Bridger is a 5th-year PhD candidate in Environmental Science and Engineering where he is researching the chemistry of toxic chemicals and their environmental behavior. He is also pursuing a master’s degree in Applied Math.
Bridger’s research focuses on understanding the biogeochemistry of per- and polyfluoroalkyl substances (PFAS), a class of compounds referred to as "forever chemicals", in aquatic environments. He develops analytical frameworks and statistical models to infer PFAS chemistry and sources in a model watershed on Cape Cod, Massachusetts.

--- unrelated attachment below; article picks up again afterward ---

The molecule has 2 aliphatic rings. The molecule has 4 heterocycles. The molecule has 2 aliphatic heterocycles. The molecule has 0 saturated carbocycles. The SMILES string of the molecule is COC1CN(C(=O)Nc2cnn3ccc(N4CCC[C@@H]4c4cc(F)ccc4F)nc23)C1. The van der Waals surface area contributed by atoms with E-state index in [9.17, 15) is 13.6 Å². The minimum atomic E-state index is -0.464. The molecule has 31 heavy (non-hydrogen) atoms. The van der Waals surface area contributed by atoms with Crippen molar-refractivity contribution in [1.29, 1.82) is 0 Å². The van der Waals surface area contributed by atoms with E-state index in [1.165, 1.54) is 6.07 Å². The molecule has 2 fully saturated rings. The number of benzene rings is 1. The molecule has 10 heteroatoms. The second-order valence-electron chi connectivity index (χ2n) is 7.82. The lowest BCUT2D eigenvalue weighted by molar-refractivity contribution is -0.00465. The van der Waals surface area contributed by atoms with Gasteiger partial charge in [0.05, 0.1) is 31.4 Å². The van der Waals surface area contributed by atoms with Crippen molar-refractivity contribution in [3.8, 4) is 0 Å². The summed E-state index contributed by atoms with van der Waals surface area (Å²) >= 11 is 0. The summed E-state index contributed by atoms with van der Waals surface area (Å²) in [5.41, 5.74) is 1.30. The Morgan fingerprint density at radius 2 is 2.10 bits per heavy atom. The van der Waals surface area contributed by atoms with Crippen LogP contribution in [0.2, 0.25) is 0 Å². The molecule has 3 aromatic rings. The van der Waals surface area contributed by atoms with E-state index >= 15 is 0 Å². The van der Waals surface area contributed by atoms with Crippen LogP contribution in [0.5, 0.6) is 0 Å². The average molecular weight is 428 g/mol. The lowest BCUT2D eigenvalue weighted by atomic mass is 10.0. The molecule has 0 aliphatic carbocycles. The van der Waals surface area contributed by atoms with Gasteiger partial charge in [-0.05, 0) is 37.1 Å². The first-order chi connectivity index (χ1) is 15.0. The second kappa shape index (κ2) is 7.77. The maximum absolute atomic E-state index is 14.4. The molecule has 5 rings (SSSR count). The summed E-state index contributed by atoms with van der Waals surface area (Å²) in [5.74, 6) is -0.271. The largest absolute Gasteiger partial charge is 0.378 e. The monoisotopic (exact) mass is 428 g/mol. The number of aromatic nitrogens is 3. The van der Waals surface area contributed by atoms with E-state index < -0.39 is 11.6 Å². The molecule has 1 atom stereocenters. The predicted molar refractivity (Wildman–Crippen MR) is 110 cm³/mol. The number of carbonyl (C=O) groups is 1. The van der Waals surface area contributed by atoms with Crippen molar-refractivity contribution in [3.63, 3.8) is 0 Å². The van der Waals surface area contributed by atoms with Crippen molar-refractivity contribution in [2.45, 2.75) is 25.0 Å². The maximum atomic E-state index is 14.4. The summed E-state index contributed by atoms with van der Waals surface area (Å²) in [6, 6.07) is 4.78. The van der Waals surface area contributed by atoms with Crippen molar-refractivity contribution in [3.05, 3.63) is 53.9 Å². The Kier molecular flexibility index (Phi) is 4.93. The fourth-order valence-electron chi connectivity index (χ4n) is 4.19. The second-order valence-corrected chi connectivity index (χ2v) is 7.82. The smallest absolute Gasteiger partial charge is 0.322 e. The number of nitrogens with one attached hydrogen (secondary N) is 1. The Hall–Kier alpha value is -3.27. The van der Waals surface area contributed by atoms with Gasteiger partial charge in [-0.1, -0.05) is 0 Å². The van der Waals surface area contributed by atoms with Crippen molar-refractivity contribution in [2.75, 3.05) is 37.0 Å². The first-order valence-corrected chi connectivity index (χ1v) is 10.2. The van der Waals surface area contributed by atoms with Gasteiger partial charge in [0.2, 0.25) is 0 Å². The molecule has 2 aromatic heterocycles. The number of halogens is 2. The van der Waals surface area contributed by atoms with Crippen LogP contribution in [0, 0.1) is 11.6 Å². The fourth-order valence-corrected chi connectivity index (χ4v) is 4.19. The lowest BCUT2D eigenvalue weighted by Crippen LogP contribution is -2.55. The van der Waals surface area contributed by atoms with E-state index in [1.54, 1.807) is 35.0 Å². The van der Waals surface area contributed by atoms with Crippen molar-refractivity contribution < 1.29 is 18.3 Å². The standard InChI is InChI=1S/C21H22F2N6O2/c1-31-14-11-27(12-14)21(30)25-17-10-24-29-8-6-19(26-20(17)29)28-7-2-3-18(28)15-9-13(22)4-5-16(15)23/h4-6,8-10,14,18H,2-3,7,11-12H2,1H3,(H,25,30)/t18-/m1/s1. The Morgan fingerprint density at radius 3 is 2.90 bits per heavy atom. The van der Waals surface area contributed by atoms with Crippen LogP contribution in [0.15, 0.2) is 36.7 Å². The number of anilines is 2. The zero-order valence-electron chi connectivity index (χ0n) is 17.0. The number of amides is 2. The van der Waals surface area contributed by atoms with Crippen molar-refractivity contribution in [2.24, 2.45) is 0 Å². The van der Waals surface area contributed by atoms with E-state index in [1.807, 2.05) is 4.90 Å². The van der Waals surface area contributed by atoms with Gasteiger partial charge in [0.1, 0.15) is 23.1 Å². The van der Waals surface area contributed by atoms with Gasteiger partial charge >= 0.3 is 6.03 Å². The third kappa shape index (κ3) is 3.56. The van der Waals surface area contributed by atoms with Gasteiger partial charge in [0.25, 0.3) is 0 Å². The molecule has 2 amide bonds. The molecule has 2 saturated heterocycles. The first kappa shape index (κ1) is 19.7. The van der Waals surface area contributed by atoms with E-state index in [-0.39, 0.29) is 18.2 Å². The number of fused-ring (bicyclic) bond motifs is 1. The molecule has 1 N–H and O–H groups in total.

Originally from Denver, Colorado, Bridger completed his BS in Environmental Engineering with an energy conversions focus before joining the Linden Research Group. He worked on several projects, including the physical characterization and biological treatment of hydraulic fracturing wastewater.
“Detection of PFAS is challenging because there are thousands of unique structures. I focus on the development of a PFAS analytical toolbox that includes standard methods and newer techniques like high-resolution mass spectrometry and combustion ion chromatography. Agreement among approaches bolsters confidence in the accuracy of newer approaches and provides insight into the biogeochemistry of PFAS at contaminated sites.”